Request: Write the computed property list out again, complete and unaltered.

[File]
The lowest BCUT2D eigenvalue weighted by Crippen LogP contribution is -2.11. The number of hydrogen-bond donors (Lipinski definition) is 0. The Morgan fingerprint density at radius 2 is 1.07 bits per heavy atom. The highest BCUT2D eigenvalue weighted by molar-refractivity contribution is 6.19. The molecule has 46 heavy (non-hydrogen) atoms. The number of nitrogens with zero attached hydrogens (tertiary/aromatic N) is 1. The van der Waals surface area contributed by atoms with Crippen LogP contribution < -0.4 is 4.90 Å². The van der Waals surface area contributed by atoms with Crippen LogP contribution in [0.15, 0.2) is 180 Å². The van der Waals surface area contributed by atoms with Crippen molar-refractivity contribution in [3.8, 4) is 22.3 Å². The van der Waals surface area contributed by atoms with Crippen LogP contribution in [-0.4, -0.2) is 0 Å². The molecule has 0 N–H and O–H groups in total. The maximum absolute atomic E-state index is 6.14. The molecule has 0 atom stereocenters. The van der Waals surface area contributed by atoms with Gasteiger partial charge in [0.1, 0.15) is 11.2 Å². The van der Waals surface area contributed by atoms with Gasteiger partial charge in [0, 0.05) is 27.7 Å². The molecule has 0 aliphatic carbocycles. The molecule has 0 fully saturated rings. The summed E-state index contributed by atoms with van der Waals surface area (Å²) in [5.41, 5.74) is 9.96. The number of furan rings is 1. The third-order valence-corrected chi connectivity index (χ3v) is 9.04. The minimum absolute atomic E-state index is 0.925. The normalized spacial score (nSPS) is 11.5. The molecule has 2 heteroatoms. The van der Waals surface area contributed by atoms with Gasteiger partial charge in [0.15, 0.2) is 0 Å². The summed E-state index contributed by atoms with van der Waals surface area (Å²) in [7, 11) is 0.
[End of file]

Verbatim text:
The lowest BCUT2D eigenvalue weighted by Crippen LogP contribution is -2.11. The number of hydrogen-bond donors (Lipinski definition) is 0. The Morgan fingerprint density at radius 2 is 1.07 bits per heavy atom. The highest BCUT2D eigenvalue weighted by molar-refractivity contribution is 6.19. The molecule has 46 heavy (non-hydrogen) atoms. The number of nitrogens with zero attached hydrogens (tertiary/aromatic N) is 1. The van der Waals surface area contributed by atoms with Crippen LogP contribution < -0.4 is 4.90 Å². The van der Waals surface area contributed by atoms with Crippen LogP contribution in [0.15, 0.2) is 180 Å². The van der Waals surface area contributed by atoms with Crippen molar-refractivity contribution in [3.8, 4) is 22.3 Å². The van der Waals surface area contributed by atoms with Crippen LogP contribution in [-0.4, -0.2) is 0 Å². The molecule has 0 N–H and O–H groups in total. The maximum absolute atomic E-state index is 6.14. The molecule has 0 atom stereocenters. The van der Waals surface area contributed by atoms with Gasteiger partial charge in [0.1, 0.15) is 11.2 Å². The van der Waals surface area contributed by atoms with Gasteiger partial charge in [0, 0.05) is 27.7 Å². The molecule has 0 aliphatic carbocycles. The molecule has 0 fully saturated rings. The summed E-state index contributed by atoms with van der Waals surface area (Å²) in [5.41, 5.74) is 9.96. The number of furan rings is 1. The third-order valence-corrected chi connectivity index (χ3v) is 9.04. The minimum absolute atomic E-state index is 0.925. The normalized spacial score (nSPS) is 11.5. The molecule has 2 heteroatoms. The van der Waals surface area contributed by atoms with Gasteiger partial charge in [0.15, 0.2) is 0 Å². The summed E-state index contributed by atoms with van der Waals surface area (Å²) in [7, 11) is 0.